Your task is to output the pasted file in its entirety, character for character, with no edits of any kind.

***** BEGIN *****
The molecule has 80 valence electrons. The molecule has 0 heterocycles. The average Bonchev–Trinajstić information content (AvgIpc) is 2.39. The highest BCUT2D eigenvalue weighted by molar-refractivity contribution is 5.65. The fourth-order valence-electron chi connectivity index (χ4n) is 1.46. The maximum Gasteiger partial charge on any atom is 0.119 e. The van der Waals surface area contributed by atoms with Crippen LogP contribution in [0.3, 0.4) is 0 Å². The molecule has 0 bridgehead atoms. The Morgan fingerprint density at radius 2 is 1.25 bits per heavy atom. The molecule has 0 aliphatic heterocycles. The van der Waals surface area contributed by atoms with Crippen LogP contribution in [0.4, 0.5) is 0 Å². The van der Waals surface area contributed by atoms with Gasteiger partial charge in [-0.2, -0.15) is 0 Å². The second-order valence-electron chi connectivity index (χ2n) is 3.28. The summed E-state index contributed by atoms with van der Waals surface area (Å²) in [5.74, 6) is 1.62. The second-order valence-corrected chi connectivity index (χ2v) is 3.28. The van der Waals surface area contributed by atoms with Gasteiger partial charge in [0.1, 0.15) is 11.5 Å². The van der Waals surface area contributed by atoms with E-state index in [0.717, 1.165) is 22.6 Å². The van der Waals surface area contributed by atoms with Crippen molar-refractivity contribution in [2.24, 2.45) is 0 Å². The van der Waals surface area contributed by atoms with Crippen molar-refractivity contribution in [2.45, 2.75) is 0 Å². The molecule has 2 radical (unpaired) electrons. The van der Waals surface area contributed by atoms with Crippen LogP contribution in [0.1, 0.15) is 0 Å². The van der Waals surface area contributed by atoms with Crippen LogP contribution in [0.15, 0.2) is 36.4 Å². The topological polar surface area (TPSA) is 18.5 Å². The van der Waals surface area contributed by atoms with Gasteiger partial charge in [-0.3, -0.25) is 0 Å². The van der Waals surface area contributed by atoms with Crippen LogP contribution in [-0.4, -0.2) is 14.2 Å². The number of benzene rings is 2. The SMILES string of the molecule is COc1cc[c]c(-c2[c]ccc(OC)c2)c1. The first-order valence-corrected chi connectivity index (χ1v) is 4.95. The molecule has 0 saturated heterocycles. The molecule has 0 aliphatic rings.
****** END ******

The molecule has 80 valence electrons. The molecule has 0 heterocycles. The average Bonchev–Trinajstić information content (AvgIpc) is 2.39. The highest BCUT2D eigenvalue weighted by molar-refractivity contribution is 5.65. The fourth-order valence-electron chi connectivity index (χ4n) is 1.46. The maximum Gasteiger partial charge on any atom is 0.119 e. The van der Waals surface area contributed by atoms with Crippen LogP contribution in [0.3, 0.4) is 0 Å². The molecule has 0 bridgehead atoms. The Morgan fingerprint density at radius 2 is 1.25 bits per heavy atom. The molecule has 0 aliphatic heterocycles. The van der Waals surface area contributed by atoms with Crippen LogP contribution in [0.4, 0.5) is 0 Å². The van der Waals surface area contributed by atoms with Gasteiger partial charge in [-0.2, -0.15) is 0 Å². The second-order valence-electron chi connectivity index (χ2n) is 3.28. The summed E-state index contributed by atoms with van der Waals surface area (Å²) in [5.74, 6) is 1.62. The second-order valence-corrected chi connectivity index (χ2v) is 3.28. The van der Waals surface area contributed by atoms with Gasteiger partial charge in [0.1, 0.15) is 11.5 Å². The van der Waals surface area contributed by atoms with E-state index in [0.717, 1.165) is 22.6 Å². The van der Waals surface area contributed by atoms with Crippen molar-refractivity contribution in [2.24, 2.45) is 0 Å². The van der Waals surface area contributed by atoms with Crippen molar-refractivity contribution in [2.45, 2.75) is 0 Å². The molecule has 2 radical (unpaired) electrons. The van der Waals surface area contributed by atoms with Crippen LogP contribution in [0.1, 0.15) is 0 Å². The van der Waals surface area contributed by atoms with Crippen LogP contribution in [0.15, 0.2) is 36.4 Å². The topological polar surface area (TPSA) is 18.5 Å². The van der Waals surface area contributed by atoms with Gasteiger partial charge in [-0.3, -0.25) is 0 Å². The van der Waals surface area contributed by atoms with Crippen LogP contribution in [-0.4, -0.2) is 14.2 Å². The number of benzene rings is 2. The SMILES string of the molecule is COc1cc[c]c(-c2[c]ccc(OC)c2)c1. The first-order valence-corrected chi connectivity index (χ1v) is 4.95. The molecule has 0 saturated heterocycles. The molecule has 0 aliphatic rings.